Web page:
Conditions of Use
There is an effective index, French-English glossary, and English-French glossary. The coverage of introductory French vocabulary and grammar is quite good, though, as the book acknowledges itself in the introduction, some interesting choices are... read more
There is an effective index, French-English glossary, and English-French glossary. The coverage of introductory French vocabulary and grammar is quite good, though, as the book acknowledges itself in the introduction, some interesting choices are made as to what gets covered and what does not (i.e. possessive pronouns are not covered, but the subjunctive is covered).
The content is correct, without errors, and unbiased.
The content is often not up-to-date. It is from an out-of-print edition of a 1989 textbook. The textbooks refers to francs, makes no references to the internet or to vocabulary words that have developed since 1989. The grammar is correct and up-to-date and will never become obsolete. The learning styles privileged feel a little out of place in the twenty-first century—memorization of set dialogues, little visual content, no video, very little music, very little of the communicative method, very little acknowledgement of non-white, non-French speakers of French throughout the world. Updates can be implemented, but this would take some concerted effort, since the text sometimes reads like a time capsule from 1989.
There is an avoidance of jargon and technical terminology, which makes the text more readable and accessible. The grammatical explanations are entirely in English, which also makes the text more readable and accessible to the first-year French student.
The text is internally consistent in terms of terminology and framework. Material is presented in a logical progression of information.
There are numerous portions of the text that can be divided up and used separately, outside of the context of the text as a whole. These portions can serve to supplement any other text(s) that an instructor may wish to use in the classroom.
Everything appears well organized, clearly and coherently structured, and with logical flow.
The images in the text are sometimes difficult to discern clearly, and the words on the page are sometimes also not clearly visible.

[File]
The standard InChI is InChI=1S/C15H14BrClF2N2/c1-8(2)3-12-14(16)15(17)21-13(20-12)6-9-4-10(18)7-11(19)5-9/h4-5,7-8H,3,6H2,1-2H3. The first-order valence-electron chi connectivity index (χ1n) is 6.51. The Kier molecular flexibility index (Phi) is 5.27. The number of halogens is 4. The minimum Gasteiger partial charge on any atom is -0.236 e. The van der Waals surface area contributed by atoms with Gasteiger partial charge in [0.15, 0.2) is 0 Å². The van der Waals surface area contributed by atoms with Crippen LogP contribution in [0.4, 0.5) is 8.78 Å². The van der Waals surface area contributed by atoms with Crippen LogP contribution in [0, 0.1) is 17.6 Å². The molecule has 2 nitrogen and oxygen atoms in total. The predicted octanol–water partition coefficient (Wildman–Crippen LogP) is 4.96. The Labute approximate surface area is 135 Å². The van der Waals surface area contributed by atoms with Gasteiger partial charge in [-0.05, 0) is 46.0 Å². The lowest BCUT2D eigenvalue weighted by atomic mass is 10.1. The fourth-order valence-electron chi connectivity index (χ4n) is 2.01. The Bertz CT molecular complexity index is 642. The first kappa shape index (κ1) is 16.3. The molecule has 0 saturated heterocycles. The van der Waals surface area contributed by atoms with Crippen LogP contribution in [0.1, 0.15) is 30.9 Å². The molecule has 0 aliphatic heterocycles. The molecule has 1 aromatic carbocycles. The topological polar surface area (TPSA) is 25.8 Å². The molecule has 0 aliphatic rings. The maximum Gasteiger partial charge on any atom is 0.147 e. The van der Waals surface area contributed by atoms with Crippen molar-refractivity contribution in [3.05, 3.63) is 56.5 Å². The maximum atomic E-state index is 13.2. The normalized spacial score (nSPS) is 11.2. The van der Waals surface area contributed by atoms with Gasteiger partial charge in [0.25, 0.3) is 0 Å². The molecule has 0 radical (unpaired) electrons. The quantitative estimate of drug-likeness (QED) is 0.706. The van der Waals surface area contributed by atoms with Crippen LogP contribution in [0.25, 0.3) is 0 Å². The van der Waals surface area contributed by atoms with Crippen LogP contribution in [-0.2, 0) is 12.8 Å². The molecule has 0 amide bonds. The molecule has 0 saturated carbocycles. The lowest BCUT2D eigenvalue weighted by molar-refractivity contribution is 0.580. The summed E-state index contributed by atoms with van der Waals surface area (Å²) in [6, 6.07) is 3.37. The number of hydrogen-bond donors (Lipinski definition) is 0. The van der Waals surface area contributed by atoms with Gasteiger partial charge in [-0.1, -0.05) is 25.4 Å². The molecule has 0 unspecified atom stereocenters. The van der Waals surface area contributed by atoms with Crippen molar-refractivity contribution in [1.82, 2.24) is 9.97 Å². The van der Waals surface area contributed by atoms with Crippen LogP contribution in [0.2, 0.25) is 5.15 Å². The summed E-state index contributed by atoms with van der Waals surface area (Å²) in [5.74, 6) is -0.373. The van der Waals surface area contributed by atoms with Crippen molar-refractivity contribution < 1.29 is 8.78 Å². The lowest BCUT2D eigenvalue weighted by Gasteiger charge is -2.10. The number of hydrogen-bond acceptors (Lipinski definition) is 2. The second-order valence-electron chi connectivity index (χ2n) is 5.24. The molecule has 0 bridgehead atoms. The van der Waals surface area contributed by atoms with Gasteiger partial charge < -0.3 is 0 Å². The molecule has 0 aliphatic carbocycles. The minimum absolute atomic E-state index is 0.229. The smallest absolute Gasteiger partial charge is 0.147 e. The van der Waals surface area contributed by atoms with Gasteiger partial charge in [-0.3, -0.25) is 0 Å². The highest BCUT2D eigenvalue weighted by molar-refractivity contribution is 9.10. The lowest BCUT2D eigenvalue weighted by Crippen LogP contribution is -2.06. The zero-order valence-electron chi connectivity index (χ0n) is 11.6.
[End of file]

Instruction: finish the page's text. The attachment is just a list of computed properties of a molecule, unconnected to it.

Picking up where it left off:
There are no grammatical errors.
The text contains images of white persons only, in spite of the fact that French is spoken by many non-white peoples throughout the world. The text focuses almost exclusively on the experience of metropolitan France, in spite of the fact that French is spoken by many peoples outside of metropolitan France. There is a brief mention of Quebec and a brief mention of the Qur’an.
This textbook has much in the way of grammar and vocabulary exercises and explanations that could be useful as supplements to a first-year French course, but its overall approach is outdated.
Table of Contents
- Pour Commenter: Masculin, feminin
- Chapitre Un: Flagrant desir
- Chapitre Deux: Recherche Susan, desesperement
- Chapitre Trois: Rose bonbon
- Integration 1-3: L'important, c'est d'aimer
- Chapitre Quatre: Les Quatre cents coups
- Chapitre Cinq: Les Saisons du plaisir
- Chapitre Six: L'Ane qui a bu la lune
- Integration 4-6: La Comedie du travail
- Chapitre Sept: Ca va cogner
- Chapitre Huit: Dernier domicile connu
- Chapitre Neuf: Passe ton bac d'abord
- Integration 7-9: Candide ou l'optimisme au XXe
- Chapitre Dix: Chambre avec vue
- Chapitre Onze: Et vogue le navire
- Chapitre Douze: Les ailes du desir
- Integration 10-12: A bout de souffle
- Chapitre Treize: L'Argent de poche
- Chapitre Quatorze: Pourvu que ce soit une fille
- Chapitre Quinze: L'as de pique
- Integration 13-15: Eclair de lune
- Chapitre Seize: Manon des sources
- Chapitre Dix-Sept: Apres la repetition
- Chapitre Dix-Huit: Une Langouste au petit dejeuner
- Chapitre Dix-Neuf: L'etat de bonheur permanent
- Chapitre Vingt: Pauline a la plage
- Chapitre Vingt et un: La grenouille et la baleine
- Chapitre Vingt-Deux: La Derniere seance
About the Book
Chapeau! is a first-year college text. Although it may appear, at first glance, to move very fast and introduce a large amount of material early, the vocabulary and grammatical structures that we expect students to control actively by the end of the year are limited in accord with our notion of a reasonable application of the ACTFL proficiency guidelines. As a result, while some instructors may be surprised at such things as the absence of the possessive pronoun, no insistence on the use of optional subjunctives, and no active treatment of the relative dont, others may be disturbed by what we still include in a first-year text. What we do expect students to acquire (which is quantitatively less than what we present in the text for them to know about), we believe they will acquire well, providing a sound basis for further study (formal or informal) and permitting us to say to them, both during and at the end of the course, "Chapeau!"
About the Contributors
David A. Dinneen, University of Kansas
Madeleine Kernen, Southwestern Missouri State University